GreenTech

UK’s modern-day green airship takes shape

Britain’s Airlander 10 is being billed as a less polluting alternative to traditional aircraft.

Britain’s innovative Airlander 10 airship could soon take to the skies to offer leisure passengers panoramic views and far less pollution than traditional aircraft, according to its manufacturer.

On the outskirts of the town of Bedford, north of London, UK company Hybrid Air Vehicles (HAV) says its plans are well underway for greener but slower commercial air travel.

The Airlander—which is 300 feet (91 meters) long—is lifted by its gigantic helium-filled hull, which is then steered through the air by engine propellers powered by conventional fuel.

The dirigible is “unlike any other aircraft cabin you’ve sat in”, HAV chief executive Tom Grundy told AFP on a visit to the Bedford facility.

“It’s big, it’s long, it’s spacious (and) it’s very quiet to sit on board.

“There’s floor-to-ceiling windows, and the aircraft’s unpressurised, so you can even open a window and look at the outside world as you’re going over it.”

Cutting emissions

The airship, initially developed for the US army, is longer than the Airbus A380 jumbo yet pumps out up to 75 percent less emissions than aircraft, according to HAV.

The group plans to start production later this year, while electric- and hydrogen-powered versions are planned in order to further slash emissions.

The dirigible is longer than an Airbus A380 but pumps out up to 75 percent less emissions, its developers say
The dirigible is longer than an Airbus A380 but pumps out up to 75 percent less emissions, its developers say.

HAV has already manufactured a prototype, part of which is now on display in Bedford after completing test flights.

The tech hub also features a life-size model of the future airship that allows visitors to step on board and view its “luxury” configuration including a bar, passenger cabins and an observation lounge.

However, experts concede that airships will be hindered as a form of transport owing to its slow speed versus other airborne modes.

Professor Andreas Schaefer, director of the Air Transportation Systems Laboratory at University College London, cautioned that it would be a “niche” market.

“On a commercial basis, as a vehicle for long distance transport, I can’t see any future because simply the speed is by far too slow,” he noted.

HAV is one of the few companies that it seeking to relaunch the airship, but using the inert gas helium.

Almost 90 years ago, the Hindenburg Zeppelin—filled with highly flammable hydrogen—exploded in the United States in 1937, killing 36 people and ending the widespread use of airships.

Renewed interest in airships comes because of moves to 'green' the aviation industry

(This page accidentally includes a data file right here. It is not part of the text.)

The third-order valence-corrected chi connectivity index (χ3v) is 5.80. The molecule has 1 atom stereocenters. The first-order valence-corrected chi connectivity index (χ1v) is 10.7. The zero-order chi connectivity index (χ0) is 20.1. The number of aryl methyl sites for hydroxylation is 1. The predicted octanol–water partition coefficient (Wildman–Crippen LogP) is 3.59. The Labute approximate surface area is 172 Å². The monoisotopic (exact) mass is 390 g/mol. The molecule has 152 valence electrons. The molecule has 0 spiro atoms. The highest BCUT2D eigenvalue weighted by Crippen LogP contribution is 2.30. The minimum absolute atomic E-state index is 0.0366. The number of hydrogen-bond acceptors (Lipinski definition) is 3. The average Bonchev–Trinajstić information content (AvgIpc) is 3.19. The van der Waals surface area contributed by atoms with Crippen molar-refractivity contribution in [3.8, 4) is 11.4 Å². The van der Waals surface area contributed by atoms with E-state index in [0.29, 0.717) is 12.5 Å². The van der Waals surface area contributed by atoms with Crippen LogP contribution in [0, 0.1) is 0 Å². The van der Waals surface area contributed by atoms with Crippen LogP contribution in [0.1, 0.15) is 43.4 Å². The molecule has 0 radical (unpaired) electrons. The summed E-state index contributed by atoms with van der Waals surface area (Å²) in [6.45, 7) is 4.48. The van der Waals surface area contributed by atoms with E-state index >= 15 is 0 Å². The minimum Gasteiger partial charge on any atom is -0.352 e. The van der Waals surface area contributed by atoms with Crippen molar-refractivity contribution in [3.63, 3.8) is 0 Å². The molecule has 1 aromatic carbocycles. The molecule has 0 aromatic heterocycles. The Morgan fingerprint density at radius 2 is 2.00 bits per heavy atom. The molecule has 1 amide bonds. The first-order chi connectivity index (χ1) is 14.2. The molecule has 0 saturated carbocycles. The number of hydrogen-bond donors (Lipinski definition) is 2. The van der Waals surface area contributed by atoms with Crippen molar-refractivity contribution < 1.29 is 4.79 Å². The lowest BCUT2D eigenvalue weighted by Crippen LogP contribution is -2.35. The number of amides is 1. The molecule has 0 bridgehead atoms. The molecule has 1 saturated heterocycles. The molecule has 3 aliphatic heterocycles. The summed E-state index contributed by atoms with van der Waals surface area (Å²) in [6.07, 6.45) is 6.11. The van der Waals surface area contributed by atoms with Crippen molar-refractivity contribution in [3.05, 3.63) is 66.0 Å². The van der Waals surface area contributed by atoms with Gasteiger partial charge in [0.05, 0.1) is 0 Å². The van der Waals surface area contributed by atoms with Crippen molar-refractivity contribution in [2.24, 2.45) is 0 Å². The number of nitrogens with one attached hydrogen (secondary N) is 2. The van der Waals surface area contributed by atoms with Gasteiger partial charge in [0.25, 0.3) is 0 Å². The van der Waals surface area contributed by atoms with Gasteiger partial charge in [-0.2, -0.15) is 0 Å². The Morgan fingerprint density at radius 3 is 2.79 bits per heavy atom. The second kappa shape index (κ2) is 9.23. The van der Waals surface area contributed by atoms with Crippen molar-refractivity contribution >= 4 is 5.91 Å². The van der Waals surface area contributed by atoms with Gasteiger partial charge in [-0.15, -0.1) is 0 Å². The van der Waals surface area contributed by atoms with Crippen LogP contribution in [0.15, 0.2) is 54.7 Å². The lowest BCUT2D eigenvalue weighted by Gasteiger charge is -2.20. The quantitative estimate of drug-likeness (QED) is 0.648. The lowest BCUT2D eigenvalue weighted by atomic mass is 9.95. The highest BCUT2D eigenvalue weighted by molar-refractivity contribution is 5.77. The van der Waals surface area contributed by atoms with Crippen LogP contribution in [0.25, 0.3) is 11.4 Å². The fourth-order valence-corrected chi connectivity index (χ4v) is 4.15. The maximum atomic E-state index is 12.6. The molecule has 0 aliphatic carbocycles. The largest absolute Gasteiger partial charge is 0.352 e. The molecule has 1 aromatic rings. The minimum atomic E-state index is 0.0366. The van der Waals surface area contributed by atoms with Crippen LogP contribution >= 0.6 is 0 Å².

Renewed interest in airships comes because of moves to ‘green’ the aviation industry.

Airship revival

Yet the potential of airships to provide an environmentally friendly, low-cost alternative to helicopters and passenger jets for transportation has now sparked renewed interest.

HAV’s French peer Flying Whales is seeking to develop a fleet of rigid airships for carrying heavy cargo.

“The airship revival has been talked about, like the revival of Concord, for about 30 years now (or) more,” aviation consultant Philip Butterworth-Hayes told AFP.

“The idea is absolutely great, it should theoretically be able to meet all the environmental challenges that aviation has in terms of being able to reduce carbon emissions.”

Yet he sounded a cautious note over the outlook for airships.

“There’s a whole number of very complex technical regulatory issues that need to be sorted out before it becomes a reality,” said Butterworth-Hayes.

  • British company HAV say they have 23 pre-orders for the aircraft
    British company HAV say they have 23 pre-orders for the aircraft.
  • The Airlander, with its gigantic helium-filled hull, could take off for commercial flights by 2028
    The Airlander, with its gigantic helium-filled hull, could take off for commercial flights by 2028.

“You need an awful lot of money to certify an aircraft,” he added.

Airlander, which is capable of taking off and landing on land or water, can stay airborne for up to five days and travel more than 7,000 kilometers at about 140 kilometers per hour.

Yet its British manufacturer estimates that its first commercial airship flights will not be until 2028.

HAV currently has 23 pre-orders for the airship, with an order book totalling more than £1.0 billion ($1.3 billion). That includes 20 lodged by Spanish regional airline Air Nostrum.

© 2024 AFP

Citation:
Flying high: UK’s modern-day green airship takes shape (2024, March 12)
retrieved 13 March 2024
from https://techxplore.com/news/2024-03-flying-high-uk-modern-day.html

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